CENTENNIAL OF ARMENIAN GENOCIDE IS MARKED ACROSS GLOBE

Friday, April 24, 2015

A man places a candle in front of the Brandenburg Gate to build
the year 1915 during a demonstration after an ecumenical service
yesterday remembering the massacre of 1.5 million Armenians at the
Berlin Cathedral Church in Berlin, Germany.

On 100th anniversary, President Gauck condemns massacre as Church
canonizes 1.5 million dead

BERLIN -- German President Joachim Gauck yesterday condemned the
massacre of 1.5 million Armenians by Ottoman Turkish forces a century
ago as "genocide", a term that the Berlin government had long rejected.

Gauck used the word in a speech to mark the 100th anniversary of what
most Western scholars and two dozen governments regard as a genocide
against an Armenian population that flourished in what is now modern
Turkey. Turkey vehemently denies the charge.

Gauck, a former East German pastor with a penchant for defying
convention, also suggested Germany itself might bear some of the
blame because of its actions during WWI.

"In this case, we Germans must still come to terms with the past,
as to whether there is in fact a shared responsibility, possibly
even complicity, in the genocide of the Armenians," said Gauck,
adding that German armed forces were involved in planning and even
implementing deportations.

His determination to use the controversial word prompted members of
parliament to overcome long-held resistance from Chancellor Angela
Merkel's government, which until Monday had steadfastly refused to
use the term.

In his speech, Gauck quoted a phrase from a resolution which
lawmakers will debate in parliament today and are expected to
endorse overwhelmingly: "The fate of the Armenians is exemplary for
the history of mass destructions, ethnic cleansings, expulsions and,
yes, the genocides during the 20th century."

The term "genocide" has special resonance for Germany, which has
worked hard to come to terms with its responsibility for the murder
of six million Jews in the Holocaust.

Analysts say it was previously reluctant to apply the description in
the case of Turkey for fear of upsetting Ankara and the 3.5 million
people in Germany who are Turkish nationals or of Turkish origin.

There are also concerns in Germany that massacres committed in 1904 and
1905 by German troops in what is now Namibia could also be designated
genocide, leading to reparation demands.

The reversal of Germany's stance is significant because it is Turkey's
top trading partner in the European Union. France, the European
Parliament, Pope Francis, Canada and Russia are among others who have
used the term, condemned by Turkish President Tayyip Erdogan.

Despite US President Barack Obama's campaign promise in 2008 to call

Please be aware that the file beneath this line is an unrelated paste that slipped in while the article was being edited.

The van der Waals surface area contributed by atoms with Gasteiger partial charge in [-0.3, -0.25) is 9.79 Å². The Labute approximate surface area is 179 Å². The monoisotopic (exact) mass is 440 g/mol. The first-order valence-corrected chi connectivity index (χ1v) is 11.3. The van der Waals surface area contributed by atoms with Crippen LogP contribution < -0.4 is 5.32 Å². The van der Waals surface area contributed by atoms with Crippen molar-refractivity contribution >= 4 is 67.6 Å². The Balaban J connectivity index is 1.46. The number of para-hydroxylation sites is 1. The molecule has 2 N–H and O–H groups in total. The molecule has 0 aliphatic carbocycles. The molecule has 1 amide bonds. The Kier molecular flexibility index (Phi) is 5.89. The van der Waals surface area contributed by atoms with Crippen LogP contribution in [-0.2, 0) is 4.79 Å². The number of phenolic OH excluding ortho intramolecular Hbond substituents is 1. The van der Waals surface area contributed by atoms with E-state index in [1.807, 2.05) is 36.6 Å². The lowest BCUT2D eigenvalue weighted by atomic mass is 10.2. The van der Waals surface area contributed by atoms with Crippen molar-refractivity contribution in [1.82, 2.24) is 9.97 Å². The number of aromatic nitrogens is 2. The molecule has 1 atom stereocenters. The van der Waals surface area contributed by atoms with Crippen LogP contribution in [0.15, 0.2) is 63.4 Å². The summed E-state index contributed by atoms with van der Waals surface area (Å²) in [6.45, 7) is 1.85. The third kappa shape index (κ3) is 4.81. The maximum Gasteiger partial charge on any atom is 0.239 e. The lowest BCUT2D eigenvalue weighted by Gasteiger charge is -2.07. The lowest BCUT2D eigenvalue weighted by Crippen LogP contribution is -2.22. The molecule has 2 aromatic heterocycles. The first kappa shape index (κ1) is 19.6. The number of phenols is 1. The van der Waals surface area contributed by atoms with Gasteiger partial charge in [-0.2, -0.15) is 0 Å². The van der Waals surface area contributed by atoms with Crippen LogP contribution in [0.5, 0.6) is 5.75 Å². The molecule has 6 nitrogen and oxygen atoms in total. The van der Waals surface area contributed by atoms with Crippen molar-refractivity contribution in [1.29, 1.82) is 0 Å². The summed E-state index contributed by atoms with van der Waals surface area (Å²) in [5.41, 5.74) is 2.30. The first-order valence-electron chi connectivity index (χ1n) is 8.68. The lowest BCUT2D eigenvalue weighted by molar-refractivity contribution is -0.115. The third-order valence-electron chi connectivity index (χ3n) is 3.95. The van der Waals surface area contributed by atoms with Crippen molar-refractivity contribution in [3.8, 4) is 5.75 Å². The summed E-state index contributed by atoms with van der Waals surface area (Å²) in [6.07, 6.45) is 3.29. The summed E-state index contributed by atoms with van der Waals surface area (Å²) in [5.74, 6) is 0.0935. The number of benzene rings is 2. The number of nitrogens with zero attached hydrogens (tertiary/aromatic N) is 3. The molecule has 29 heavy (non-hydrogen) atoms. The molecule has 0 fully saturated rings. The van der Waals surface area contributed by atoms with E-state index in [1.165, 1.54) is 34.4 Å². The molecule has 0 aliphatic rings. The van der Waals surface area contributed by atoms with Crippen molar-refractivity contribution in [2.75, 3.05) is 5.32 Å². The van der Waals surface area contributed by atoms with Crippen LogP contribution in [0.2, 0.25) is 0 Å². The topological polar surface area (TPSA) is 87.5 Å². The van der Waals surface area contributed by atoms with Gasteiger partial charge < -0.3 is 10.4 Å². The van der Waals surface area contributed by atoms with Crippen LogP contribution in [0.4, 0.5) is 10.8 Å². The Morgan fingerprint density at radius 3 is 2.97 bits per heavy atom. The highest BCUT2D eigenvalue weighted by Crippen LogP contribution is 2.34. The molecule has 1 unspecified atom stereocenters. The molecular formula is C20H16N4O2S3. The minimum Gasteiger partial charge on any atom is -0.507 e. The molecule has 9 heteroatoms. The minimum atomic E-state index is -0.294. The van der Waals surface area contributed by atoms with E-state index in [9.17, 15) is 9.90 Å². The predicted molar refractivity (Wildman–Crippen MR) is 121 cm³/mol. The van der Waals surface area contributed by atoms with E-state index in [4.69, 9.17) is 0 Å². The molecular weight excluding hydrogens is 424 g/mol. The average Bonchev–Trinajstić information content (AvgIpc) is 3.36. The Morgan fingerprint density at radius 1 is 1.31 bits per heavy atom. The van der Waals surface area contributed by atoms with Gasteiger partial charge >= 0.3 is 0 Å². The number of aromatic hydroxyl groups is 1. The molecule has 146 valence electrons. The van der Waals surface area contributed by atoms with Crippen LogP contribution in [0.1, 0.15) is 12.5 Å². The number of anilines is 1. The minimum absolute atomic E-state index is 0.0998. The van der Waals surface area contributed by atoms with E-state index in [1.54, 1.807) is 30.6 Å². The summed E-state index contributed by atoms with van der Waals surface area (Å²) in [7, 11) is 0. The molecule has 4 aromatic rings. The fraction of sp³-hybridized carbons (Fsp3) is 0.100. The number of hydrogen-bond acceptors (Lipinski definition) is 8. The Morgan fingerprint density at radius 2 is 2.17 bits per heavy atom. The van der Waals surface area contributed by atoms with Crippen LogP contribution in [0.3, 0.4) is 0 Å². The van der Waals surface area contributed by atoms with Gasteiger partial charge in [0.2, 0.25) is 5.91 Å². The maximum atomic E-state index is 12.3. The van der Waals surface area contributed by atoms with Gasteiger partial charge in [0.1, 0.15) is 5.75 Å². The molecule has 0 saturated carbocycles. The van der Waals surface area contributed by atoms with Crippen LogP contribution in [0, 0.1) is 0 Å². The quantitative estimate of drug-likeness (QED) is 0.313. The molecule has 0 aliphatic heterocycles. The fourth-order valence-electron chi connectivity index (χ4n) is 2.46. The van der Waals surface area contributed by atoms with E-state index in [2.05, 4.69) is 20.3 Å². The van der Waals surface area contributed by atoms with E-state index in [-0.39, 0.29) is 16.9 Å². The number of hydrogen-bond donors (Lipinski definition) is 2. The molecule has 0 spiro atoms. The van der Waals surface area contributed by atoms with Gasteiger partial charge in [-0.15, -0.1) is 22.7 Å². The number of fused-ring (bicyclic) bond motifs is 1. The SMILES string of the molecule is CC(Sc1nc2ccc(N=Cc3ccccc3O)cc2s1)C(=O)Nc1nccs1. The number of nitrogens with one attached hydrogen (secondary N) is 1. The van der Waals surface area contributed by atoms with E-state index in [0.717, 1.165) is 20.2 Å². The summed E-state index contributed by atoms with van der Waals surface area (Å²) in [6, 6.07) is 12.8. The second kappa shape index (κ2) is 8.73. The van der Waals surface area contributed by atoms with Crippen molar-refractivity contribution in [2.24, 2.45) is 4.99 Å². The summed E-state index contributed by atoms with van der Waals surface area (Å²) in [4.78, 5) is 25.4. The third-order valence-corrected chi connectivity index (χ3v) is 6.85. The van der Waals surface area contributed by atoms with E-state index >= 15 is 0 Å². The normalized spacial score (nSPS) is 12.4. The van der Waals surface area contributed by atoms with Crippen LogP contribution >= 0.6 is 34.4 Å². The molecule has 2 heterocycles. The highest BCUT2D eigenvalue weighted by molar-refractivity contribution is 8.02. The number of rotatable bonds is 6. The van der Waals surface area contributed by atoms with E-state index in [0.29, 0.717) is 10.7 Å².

the killings genocide, in the upcoming weeks to the centennial he
didn't make any public statements addressing the topic.

The head of the Armenian Apostolic Church in Argentina says he is
proud, but definitely not surprised, that his friend Pope Francis
recently called the 1915 mass killing of Armenians in Turkey
"genocide."

Canonization

In related news, the Armenian Apostolic Church yesterday made saints of
the up to 1.5 million Armenians at an open-air ceremony to commemorate
their killing by Ottoman Turks a century ago.

It was the first time in 400 years that the Armenian Apostolic Church
had authorised any canonizations.

"The blood of the Armenian martyred for Christ has placed the seal of
unshakeable faith and patriotism on the sands of the desert, while the
one who committed genocide assumed that the Armenian was being lost
forever in the gales of history," Catholicos Karekin II, the supreme
head of the Armenian Apostolic Church, said during the ceremony.

Meanwhile, on Wednesday, Turkey announced it was recalling its
ambassador to Austria after parties represented in parliament signed
a declaration recognizing the massacre of Armenians a century ago
as genocide.

Turkey denies that the killings, at a time when Ottoman troops were
fighting Russian forces, constituted genocide. It says there was no
organized campaign to wipe out Armenians and no evidence of any such
orders from the Ottoman authorities.

"Questioning these claims is not up to parliaments or politicians, but
rather to historians," Erdogan told a peace conference in Istanbul,
organized as part of the centenary of the Gallipoli campaign during
WWI, before Gauck's speech.

Erdogan said: "The Armenian claims on the 1915 events... are all
baseless and groundless."

-- Herald with Reuters, AP

http://www.buenosairesherald.com/article/187521/centennial-of-armenian-genocide-is-marked-across-globe